For the last twenty years or so the highlight of my week has been a game of cards and a few pints of Boddington's bitter in the Queen's Arms on a Saturday night (yes, I am that sad). Legend has it that it the name of the pub stems from the time Queen Victoria dropped in for a pee when changing trains at Patricroft Station during a royal visit to the North. Anyone travelling through Britain will find plenty of twee hotels boasting that some King or Queen once slept there, however, I think that this claim to fame is unique. What may or may not have been the porcelain bowl that supported the illustrious buttocks is now outside, filled with plants. There isn't a blue plaque in sight.
I have some doubts as to the provenance of the tale about the royal wee, but let's not let facts spoil a good story. It is a lovely pub too, a real family local run by a smashing couple. Last night was the same as ever except for a cloud on the horizon. The pub is to be sold and its licensees can't afford to buy it at the current asking price. Though there is a long way to go before its future is decided, it may be under threat.
The decline of the British pub is one of the sad stories of our times and it has even attracted ministerial concern. Small, traditional pubs are the ones most at risk and the blame is usually laid at the door of cheap supermarket booze and the smoking ban. They haven't helped, but you shouldn't ignore the role of the pub companies and the squeeze they put on their tenants and managers.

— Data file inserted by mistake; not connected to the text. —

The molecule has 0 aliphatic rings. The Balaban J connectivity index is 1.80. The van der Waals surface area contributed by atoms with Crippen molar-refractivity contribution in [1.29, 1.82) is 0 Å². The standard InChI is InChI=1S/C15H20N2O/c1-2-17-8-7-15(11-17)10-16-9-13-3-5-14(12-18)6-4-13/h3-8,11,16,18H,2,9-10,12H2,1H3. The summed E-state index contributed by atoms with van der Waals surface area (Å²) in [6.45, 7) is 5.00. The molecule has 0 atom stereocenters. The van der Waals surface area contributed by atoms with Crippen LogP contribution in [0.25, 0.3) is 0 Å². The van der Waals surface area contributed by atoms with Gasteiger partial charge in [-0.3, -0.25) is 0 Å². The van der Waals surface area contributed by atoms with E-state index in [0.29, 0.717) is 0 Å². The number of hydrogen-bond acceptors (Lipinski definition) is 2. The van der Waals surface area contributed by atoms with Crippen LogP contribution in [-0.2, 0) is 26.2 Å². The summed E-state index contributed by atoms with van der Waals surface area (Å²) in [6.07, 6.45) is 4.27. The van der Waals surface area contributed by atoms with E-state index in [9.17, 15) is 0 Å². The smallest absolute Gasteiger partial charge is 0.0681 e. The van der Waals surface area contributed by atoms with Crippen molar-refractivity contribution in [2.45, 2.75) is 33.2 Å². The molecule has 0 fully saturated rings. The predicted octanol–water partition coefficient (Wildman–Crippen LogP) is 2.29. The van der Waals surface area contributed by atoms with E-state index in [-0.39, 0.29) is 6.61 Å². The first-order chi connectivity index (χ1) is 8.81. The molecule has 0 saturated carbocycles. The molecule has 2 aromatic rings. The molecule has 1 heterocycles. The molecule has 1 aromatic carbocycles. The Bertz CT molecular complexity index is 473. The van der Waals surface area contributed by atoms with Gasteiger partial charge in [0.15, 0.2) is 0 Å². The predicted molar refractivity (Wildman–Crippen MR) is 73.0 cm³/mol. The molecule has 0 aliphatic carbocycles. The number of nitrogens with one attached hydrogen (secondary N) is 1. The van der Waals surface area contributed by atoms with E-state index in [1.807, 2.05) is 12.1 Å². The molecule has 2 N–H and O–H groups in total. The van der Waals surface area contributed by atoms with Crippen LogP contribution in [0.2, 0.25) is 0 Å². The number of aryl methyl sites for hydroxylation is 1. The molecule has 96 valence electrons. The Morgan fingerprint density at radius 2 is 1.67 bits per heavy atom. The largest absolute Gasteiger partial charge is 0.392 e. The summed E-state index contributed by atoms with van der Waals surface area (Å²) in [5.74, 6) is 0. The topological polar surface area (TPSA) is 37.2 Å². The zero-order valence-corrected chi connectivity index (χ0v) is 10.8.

It all goes back to the Office of Fair Trading referring the tied house system, where breweries owned the pubs and only allowed them to sell their own beer, to the Monopolies and Mergers Commission in 1986 to investigate "the matter of the existence or the possible existence of a monopoly situation in relation to the supply of beer within the United Kingdom for retail sale on licensed premises". The fantasy was that reform would transform publicans into independent and genial hosts dispensing delicious pints of foaming ale to a grateful public. Not in contemporary corporate capitalism. The subsequent Commission report and its implementation in 1989 meant that breweries transferred ownership of their pubs, not to independent licensees, but to monopolistic pub companies.
The new chains were not using them to shift their products so they began to wring as much profit as they could out of the places and perfectly decent pubs suddenly became 'fun' pubs or identikit outlets for crummy food, with precise portion control, called something like Brewer's Fayre. The death warrant for the old fashioned boozer was signed.
Any study of social history reveals the public house as one of the great institutions of British society. Pubs were once the hub of working class radical movements and the social centre of adult communities. They held out against the demands of the moral puritans and maintained their role as meeting places in subsequent years. Many of my best friends have been people that I met through going to pubs as a regular customer. In their own way, they are fine places and an integral part of British life. Nowadays as you pass through a town you will still see plenty of open pubs, with their smokers huddled in a doorway to escape the chill, but they will be interspersed with ones that are closed and boarded up, a tangible sign of decline. It is a sad state of affairs, so it is no wonder we are all becoming so miserable.